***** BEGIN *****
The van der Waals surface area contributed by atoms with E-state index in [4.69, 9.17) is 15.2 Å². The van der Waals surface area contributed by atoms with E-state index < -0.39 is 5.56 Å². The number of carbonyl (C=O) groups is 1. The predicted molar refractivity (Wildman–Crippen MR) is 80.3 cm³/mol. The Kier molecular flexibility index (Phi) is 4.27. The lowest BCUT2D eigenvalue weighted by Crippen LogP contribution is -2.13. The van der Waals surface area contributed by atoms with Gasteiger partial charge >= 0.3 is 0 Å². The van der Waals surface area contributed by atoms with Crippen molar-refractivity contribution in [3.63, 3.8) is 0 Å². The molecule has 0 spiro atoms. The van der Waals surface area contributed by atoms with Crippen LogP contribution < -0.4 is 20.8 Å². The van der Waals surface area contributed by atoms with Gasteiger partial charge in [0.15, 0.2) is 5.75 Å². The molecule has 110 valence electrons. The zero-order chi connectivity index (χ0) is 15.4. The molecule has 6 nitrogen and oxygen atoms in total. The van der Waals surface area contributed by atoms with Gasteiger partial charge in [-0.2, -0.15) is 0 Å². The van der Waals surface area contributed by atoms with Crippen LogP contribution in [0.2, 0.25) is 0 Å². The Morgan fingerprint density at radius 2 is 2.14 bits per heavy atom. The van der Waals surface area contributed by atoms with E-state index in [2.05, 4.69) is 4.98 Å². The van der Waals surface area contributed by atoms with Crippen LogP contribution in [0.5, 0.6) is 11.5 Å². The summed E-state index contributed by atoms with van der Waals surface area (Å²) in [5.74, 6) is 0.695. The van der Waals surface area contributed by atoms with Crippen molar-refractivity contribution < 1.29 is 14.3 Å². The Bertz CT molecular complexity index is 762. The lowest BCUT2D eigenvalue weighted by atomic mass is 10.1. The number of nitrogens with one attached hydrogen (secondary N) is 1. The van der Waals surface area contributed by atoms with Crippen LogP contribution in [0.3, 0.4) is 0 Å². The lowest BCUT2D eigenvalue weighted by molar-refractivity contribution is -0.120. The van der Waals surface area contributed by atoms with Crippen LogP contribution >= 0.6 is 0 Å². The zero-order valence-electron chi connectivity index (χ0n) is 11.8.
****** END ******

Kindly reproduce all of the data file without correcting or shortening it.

The van der Waals surface area contributed by atoms with E-state index in [4.69, 9.17) is 15.2 Å². The van der Waals surface area contributed by atoms with E-state index < -0.39 is 5.56 Å². The number of carbonyl (C=O) groups is 1. The predicted molar refractivity (Wildman–Crippen MR) is 80.3 cm³/mol. The Kier molecular flexibility index (Phi) is 4.27. The lowest BCUT2D eigenvalue weighted by Crippen LogP contribution is -2.13. The van der Waals surface area contributed by atoms with Gasteiger partial charge >= 0.3 is 0 Å². The van der Waals surface area contributed by atoms with Crippen molar-refractivity contribution in [3.63, 3.8) is 0 Å². The molecule has 0 spiro atoms. The van der Waals surface area contributed by atoms with Crippen LogP contribution < -0.4 is 20.8 Å². The van der Waals surface area contributed by atoms with Gasteiger partial charge in [0.15, 0.2) is 5.75 Å². The molecule has 110 valence electrons. The zero-order chi connectivity index (χ0) is 15.4. The molecule has 6 nitrogen and oxygen atoms in total. The van der Waals surface area contributed by atoms with Gasteiger partial charge in [-0.2, -0.15) is 0 Å². The van der Waals surface area contributed by atoms with Crippen LogP contribution in [0.2, 0.25) is 0 Å². The Morgan fingerprint density at radius 2 is 2.14 bits per heavy atom. The van der Waals surface area contributed by atoms with E-state index in [2.05, 4.69) is 4.98 Å². The van der Waals surface area contributed by atoms with Crippen LogP contribution in [0.5, 0.6) is 11.5 Å². The summed E-state index contributed by atoms with van der Waals surface area (Å²) in [5.74, 6) is 0.695. The van der Waals surface area contributed by atoms with Crippen molar-refractivity contribution < 1.29 is 14.3 Å². The Bertz CT molecular complexity index is 762. The lowest BCUT2D eigenvalue weighted by atomic mass is 10.1. The number of nitrogens with one attached hydrogen (secondary N) is 1. The van der Waals surface area contributed by atoms with Crippen LogP contribution in [0.3, 0.4) is 0 Å². The lowest BCUT2D eigenvalue weighted by molar-refractivity contribution is -0.120. The van der Waals surface area contributed by atoms with Crippen LogP contribution >= 0.6 is 0 Å². The zero-order valence-electron chi connectivity index (χ0n) is 11.8.